Where We Live

A Corner Bordered by Roosters and Rush Hours

By Ann Cameron Siegal
Special to The Washington Post
Saturday, December 27, 2008

Accokeek, in southern Prince George's County, has a dual personality not readily visible from Route 210, a four-lane highway that bisects the community.

Once the domain of the Pomonkey and Piscataway Native American tribes, Accokeek today is an amalgamation of historic sites, run-down shacks, tidy ramblers, grand estates, working farms, small businesses and sprawling nature preserves.

For some residents, a rooster's crow is the preferred wake-up call. It's not unusual to see goats, horses, chickens or guinea hens roaming a property. In this setting, you'll often hear residents describe Accokeek as a cozy, laid back, semi-rural, unincorporated community that's not understood -- and sometimes looked down on -- by what they see as a developer-friendly county council.

Others have been drawn to new suburban developments with small lots and rural-sounding names such as Manning Preserve, Horizon Estates and Simmons Acres, but often bemoan the lack of major urban-style amenities within the community. There's no central shopping destination, and schools, police and water services seem overwhelmed.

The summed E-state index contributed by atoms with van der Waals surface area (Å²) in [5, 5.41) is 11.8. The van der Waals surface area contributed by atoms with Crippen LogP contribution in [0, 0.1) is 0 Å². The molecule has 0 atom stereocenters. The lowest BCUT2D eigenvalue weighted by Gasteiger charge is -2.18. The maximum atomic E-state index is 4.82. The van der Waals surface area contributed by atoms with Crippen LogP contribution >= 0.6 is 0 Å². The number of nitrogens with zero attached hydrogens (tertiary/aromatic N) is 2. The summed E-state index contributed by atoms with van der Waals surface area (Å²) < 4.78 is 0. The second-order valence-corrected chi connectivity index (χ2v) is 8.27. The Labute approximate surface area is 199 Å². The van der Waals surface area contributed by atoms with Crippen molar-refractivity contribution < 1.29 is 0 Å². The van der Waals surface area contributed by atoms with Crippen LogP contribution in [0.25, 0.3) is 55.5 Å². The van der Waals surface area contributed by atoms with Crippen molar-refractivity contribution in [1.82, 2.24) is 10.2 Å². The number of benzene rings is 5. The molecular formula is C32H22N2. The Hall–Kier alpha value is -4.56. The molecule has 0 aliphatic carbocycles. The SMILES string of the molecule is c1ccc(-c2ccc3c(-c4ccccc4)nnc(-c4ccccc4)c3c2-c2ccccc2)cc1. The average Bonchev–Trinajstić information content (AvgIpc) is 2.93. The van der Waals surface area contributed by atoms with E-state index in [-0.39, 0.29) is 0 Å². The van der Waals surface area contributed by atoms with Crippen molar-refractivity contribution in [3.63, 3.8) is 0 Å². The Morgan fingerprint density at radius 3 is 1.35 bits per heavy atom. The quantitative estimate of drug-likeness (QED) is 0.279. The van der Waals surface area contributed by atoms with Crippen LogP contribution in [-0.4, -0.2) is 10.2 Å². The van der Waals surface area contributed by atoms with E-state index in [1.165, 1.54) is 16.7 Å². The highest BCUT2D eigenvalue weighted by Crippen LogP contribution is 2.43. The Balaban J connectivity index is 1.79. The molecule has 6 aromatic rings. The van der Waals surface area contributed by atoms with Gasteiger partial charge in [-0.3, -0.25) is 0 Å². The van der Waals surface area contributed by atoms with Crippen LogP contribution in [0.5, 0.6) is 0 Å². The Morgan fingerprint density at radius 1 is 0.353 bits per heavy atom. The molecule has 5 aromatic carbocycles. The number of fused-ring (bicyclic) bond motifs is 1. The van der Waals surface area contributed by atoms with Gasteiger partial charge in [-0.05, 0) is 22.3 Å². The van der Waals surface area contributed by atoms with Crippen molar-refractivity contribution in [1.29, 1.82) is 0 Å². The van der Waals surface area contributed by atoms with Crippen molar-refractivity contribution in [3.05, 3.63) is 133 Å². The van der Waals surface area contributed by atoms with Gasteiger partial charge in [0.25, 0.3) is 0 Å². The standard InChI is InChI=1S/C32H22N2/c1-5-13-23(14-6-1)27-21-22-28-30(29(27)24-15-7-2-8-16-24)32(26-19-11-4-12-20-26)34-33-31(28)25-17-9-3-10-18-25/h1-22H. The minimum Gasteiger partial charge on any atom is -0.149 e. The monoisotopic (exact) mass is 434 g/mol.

Bridget Creek, a Washington native who is part American Indian, moved to Accokeek 11 years ago because, it was "small -- not a lot of hustle and bustle."

There were around 2,400 houses and apartments in 2000, but that number has more than doubled to around 5,000, said Judy Allen-Leventhal, a 20-year resident and past president of the Greater Accokeek Civic Association. There are now eight homeowners associations under that association's umbrella.

Her husband, Mike, said jokingly that he now commutes to Arlington via Route 210, with "15,463 of my closest friends." And yet, when it's not rush hour, "We can still be at the Smithsonian in 30 minutes."

In 2000, much of Accokeek, straddling both sides of Route 210, was designated as part of the county's rural tier, where zoning favors slow growth, agricultural land and large lot sizes. At the same time, a wide swath along the highway received "developing tier" status, allowing for high-density building.

Updating of the master plan for the southern part of the county is in progress and will guide development of Accokeek over the next 10 years. Debate centers on how to meld these different designations into one cohesive community.

The fact that folks willingly choose to live along unpaved roads in the woods is a foreign concept to many, said lifelong Accokeek resident Kelly Canavan, who chairs the AMP Creeks Council -- it stands for Accokeek, Mattawoman and Piscataway creeks -- a group formed to channel the county's focus away from what members describe as "unreasoned development" in the developing tier.

"We're not here by circumstance -- we're here by design," said Mike Leventhal. "We know how to travel to shops someplace else -- we chose not to have that in our back yard. Development should be amenable to what is already here, not in some new-urban format."

"We live in a region, not a subdivision," Canavan said. She points to nearby Waldorf's sprawl as a negative example of "what people will trade for convenience."

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